Juvenile Courts in the United States

By Herbert H. Lou | Go to book overview

Chapter IX
THE JUVENILE COURT AND THE COMMUNITY

1. JUPENILE DELINQUENCY AS A COMMUNITY PROBLEM

JUVENILE delinquency is not a problem of the courts only but, in its causes, its consequences, and its treatment, is also a problem of the community. It is largely the community which provides for its youth their attitude, their philosophy of life, their example, their contacts, and their incentives. Juvenile delinquency, in its last analysis, is nothing but the result of the maladjustment of the child to the community standards and the failure on the part of the community to provide for his wholesome development. The community, therefore, must take upon itself the responsibility for the child's social maladjustments in the community, whether they arise in home, in school, in industry, in recreation, or elsewhere. The community must also detect and treat early symptoms of maladjustments and other difficulties in the child's physical, mental, or moral development. This conception of community responsibility in regard to juvenile delinquency is comparatively recent. The adequate fulfilment of this responsibility will result in the prevention of a considerable amount of juvenile delinquency and in the subsequent reduction of the number of children who come before the courts. It can be accomplished only by creating an informed public opinion, an individual responsibility, and an intelligent community action.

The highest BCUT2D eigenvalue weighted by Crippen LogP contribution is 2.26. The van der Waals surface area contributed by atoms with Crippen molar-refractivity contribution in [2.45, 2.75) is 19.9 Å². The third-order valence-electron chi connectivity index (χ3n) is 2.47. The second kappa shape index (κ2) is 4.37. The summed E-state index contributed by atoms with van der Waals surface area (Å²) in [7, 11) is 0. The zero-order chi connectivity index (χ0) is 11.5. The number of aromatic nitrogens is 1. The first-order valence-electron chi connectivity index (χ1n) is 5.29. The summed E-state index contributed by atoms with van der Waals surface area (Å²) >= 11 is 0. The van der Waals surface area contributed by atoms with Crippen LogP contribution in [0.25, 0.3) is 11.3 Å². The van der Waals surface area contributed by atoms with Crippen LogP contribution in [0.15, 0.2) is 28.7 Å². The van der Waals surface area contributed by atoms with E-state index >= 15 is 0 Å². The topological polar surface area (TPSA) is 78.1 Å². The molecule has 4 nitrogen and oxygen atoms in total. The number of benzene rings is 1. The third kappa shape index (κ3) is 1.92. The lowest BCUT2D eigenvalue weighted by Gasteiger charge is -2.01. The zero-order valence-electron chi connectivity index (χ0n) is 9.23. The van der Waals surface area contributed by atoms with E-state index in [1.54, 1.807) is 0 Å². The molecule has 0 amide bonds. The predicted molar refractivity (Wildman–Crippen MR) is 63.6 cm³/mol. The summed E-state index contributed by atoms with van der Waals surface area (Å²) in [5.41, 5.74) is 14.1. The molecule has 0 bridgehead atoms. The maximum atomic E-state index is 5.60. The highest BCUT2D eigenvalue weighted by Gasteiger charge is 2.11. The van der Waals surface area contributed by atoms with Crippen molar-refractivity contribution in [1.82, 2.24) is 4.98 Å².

The community responsibility naturally corresponds to the fundamental rights of childhood, which are generally taken to include normal home life, opportunities for education, vocational preparation, and moral, religious, and physical development in harmony with high ideals of life. The fulfilment of this responsibility requires that the community must provide for its youth clean civic conditions, proper housing, adequate policing, good school facilities, and industrial or other training that is necessary to meet modern life. It also requires that means must be provided for supplementing family resources and preventing family breakdown,

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